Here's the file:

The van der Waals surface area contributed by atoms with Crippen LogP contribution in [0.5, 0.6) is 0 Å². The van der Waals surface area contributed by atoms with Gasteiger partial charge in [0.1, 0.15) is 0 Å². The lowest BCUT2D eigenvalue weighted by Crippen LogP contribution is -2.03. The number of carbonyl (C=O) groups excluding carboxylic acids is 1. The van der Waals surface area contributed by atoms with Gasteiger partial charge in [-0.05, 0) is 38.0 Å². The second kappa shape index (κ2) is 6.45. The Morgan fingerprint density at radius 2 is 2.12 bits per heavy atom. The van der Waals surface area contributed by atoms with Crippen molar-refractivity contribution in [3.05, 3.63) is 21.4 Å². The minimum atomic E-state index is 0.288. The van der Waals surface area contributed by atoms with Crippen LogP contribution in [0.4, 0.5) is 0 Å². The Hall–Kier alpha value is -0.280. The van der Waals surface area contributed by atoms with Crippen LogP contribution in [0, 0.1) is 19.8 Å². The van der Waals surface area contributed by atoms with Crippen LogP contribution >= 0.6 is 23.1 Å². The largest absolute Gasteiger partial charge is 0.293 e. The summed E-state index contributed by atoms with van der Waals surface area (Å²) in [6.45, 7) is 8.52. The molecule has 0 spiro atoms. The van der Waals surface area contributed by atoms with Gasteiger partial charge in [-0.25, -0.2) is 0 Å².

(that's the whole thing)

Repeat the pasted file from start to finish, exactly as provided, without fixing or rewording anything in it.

The van der Waals surface area contributed by atoms with Crippen LogP contribution in [0.5, 0.6) is 0 Å². The van der Waals surface area contributed by atoms with Gasteiger partial charge in [0.1, 0.15) is 0 Å². The lowest BCUT2D eigenvalue weighted by Crippen LogP contribution is -2.03. The number of carbonyl (C=O) groups excluding carboxylic acids is 1. The van der Waals surface area contributed by atoms with Gasteiger partial charge in [-0.05, 0) is 38.0 Å². The second kappa shape index (κ2) is 6.45. The Morgan fingerprint density at radius 2 is 2.12 bits per heavy atom. The van der Waals surface area contributed by atoms with Crippen molar-refractivity contribution in [3.05, 3.63) is 21.4 Å². The minimum atomic E-state index is 0.288. The van der Waals surface area contributed by atoms with Crippen LogP contribution in [0.4, 0.5) is 0 Å². The Hall–Kier alpha value is -0.280. The van der Waals surface area contributed by atoms with Crippen LogP contribution in [0, 0.1) is 19.8 Å². The van der Waals surface area contributed by atoms with Crippen LogP contribution >= 0.6 is 23.1 Å². The largest absolute Gasteiger partial charge is 0.293 e. The summed E-state index contributed by atoms with van der Waals surface area (Å²) in [6.45, 7) is 8.52. The molecule has 0 spiro atoms. The van der Waals surface area contributed by atoms with Gasteiger partial charge in [-0.25, -0.2) is 0 Å².